Easy Tomato Sauce and Pizza Dough
* From Jamie Oliver
3 garlic cloves, crushed
1/2 cup olive oil
12 ripe Roma tomatoes, chopped
Salt and black pepper to taste
1/2 cup chopped basil
Sauté the garlic in the olive oil until soft. Add the tomatoes, salt, and pepper and cook until the tomatoes begin to soften. Add all but a couple of tablespoons of the basil. Put the mixture in a blender and blend until smooth.
7 cups strong white bread flour or Tipo “00” flour or
5 cups strong white bread flour or Tipo “00” flour, plus 2 cups finely ground semolina flour
1 level tablespoon fine sea salt
2 x ¼-ounce packets of active dried yeast
1 tablespoon raw sugar
4 tablespoons extra virgin olive oil
2½ cups lukewarm water
Sift the flour/s and salt onto a clean work surface and make a well in the middle. In a large cup, mix the yeast, sugar and olive oil into the water and leave for a few minutes, then pour into the well. Using a fork, bring the flour in gradually from the sides and swirl it into the liquid. Keep mixing, drawing larger amounts of flour in, and when it all starts to come together, work the rest of the flour in with your clean, flour-dusted hands. Knead until you have a smooth, springy dough.
Place the ball of dough in a large flour-dusted bowl and flour the top of it. Cover the bowl with a damp cloth and place in a warm room for about an hour until the dough has doubled in size.
Move dough to a flour-dusted surface and knead it to push the air out with your hands. Divide the dough up into as many little balls as you want to make pizzas – this amount of dough is enough to make about six to eight medium pizzas. Timing-wise, it’s a good idea to roll the pizzas out about 15 to 20 minutes before you want to cook them.
Spread the tomato sauce onto the rolled out dough and add any topping you like! mozzarella, basil and proscuitto; pears, pecorino and walnuts; squash and gorgonzola; fingerling potatoes and rosemary….
Oven-Dried Tomato Tart with Goat Cheese and Olives
5 tablespoons extra-virgin olive oil, divided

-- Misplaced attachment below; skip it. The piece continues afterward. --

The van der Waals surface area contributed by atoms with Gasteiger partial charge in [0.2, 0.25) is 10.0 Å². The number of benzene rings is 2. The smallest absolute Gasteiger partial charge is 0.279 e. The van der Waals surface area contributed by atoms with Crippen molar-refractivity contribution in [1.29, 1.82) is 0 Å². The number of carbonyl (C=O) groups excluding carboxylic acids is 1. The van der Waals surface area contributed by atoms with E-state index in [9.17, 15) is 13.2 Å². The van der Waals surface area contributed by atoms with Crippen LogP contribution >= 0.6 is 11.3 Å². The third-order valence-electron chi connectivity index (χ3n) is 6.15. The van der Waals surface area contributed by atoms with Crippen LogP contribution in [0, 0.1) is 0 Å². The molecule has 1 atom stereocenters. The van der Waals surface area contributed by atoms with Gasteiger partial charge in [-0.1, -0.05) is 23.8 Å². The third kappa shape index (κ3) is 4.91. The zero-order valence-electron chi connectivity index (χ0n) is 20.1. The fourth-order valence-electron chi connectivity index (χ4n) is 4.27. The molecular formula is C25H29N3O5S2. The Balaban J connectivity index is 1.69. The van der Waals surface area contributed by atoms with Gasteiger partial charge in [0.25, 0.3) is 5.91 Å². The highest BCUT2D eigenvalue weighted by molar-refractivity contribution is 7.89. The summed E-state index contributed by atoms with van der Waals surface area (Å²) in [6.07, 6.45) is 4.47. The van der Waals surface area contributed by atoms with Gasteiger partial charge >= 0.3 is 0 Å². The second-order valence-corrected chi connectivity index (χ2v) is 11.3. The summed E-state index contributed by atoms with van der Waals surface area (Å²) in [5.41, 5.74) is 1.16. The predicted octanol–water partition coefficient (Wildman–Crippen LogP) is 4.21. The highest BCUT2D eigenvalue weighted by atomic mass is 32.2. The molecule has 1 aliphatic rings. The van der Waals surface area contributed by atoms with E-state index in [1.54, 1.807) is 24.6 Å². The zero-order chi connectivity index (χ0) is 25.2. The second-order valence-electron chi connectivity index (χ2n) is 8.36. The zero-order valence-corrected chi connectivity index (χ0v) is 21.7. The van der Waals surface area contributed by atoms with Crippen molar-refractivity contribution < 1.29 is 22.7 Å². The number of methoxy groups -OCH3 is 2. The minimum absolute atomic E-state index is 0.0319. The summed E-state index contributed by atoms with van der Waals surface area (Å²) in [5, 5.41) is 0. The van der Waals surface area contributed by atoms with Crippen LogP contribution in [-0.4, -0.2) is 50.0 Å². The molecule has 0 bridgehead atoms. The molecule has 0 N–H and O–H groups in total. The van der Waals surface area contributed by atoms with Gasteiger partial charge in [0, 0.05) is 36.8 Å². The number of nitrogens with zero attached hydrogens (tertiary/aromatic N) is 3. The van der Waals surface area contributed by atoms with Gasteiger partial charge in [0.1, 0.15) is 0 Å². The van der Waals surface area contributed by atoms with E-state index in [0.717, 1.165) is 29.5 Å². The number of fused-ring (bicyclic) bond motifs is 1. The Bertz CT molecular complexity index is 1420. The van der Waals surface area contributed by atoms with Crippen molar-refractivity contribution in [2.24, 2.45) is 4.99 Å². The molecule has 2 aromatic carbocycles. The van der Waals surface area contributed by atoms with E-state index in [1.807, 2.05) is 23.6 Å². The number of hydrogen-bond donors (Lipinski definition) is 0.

6 medium tomatoes or large romas, cored, halved crosswise, seeded
2 small garlic cloves, thinly slivered
2 tablespoons minced fresh thyme, divided
1 sheet frozen puff pastry (half of 17.3-ounce package), thawed
1 cup coarsely grated whole-milk mozzarella cheese
1/2 cup soft fresh goat cheese (about 4 ounces)
2 large eggs
1/4 cup whipping cream
1/3 cup oil-cured black olives, pitted
2 tablespoons freshly grated Parmesan cheese
Preheat oven to 300°F. Line rimmed baking sheet with foil; brush foil with 1 tablespoon oil. Place tomato halves, cut side up, on baking sheet. Sprinkle garlic and 1 tablespoon thyme over tomatoes; drizzle remaining 1/4 cup oil over. Sprinkle lightly with salt and pepper. Bake until tomatoes begin to shrink and are slightly dried but still soft, about 2 hours. Cool tomatoes on sheet. (Can be prepared 1 day ahead. Store in single layer in covered container in refrigerator.)
Roll out pastry on lightly floured surface to 13-inch square. Transfer pastry to 9-inch-diameter tart pan with removable bottom, pressing pastry firmly onto bottom and sides of pan. Trim overhang to 3/4 inch. Fold overhang in and press, pushing crust 1/4 inch above pan. Pierce crust all over with fork; chill 30 minutes.
Position rack in center of oven and preheat to 375°F. Line pastry with foil; fill with dried beans or pie weights. Bake until crust is set, about 20 minutes. Remove foil and beans; bake until crust edges are golden, piercing with fork if crust bubbles, about 12 minutes longer. Cool crust 10 minutes. Reduce oven temperature to 350°F.
Meanwhile, using fork, mash mozzarella cheese, goat cheese, and remaining 1 tablespoon thyme together in medium bowl. Season with salt and pepper. Add eggs and cream and stir until mixture is well blended. Spread cheese filling evenly in crust. Arrange tomato halves in filling, cut side up. Place olives between tomatoes. Sprinkle Parmesan cheese evenly over top. Bake until filling is puffed and set, about 35 minutes. Cool 5 minutes. Push up pan bottom, releasing sides. Serve tart warm.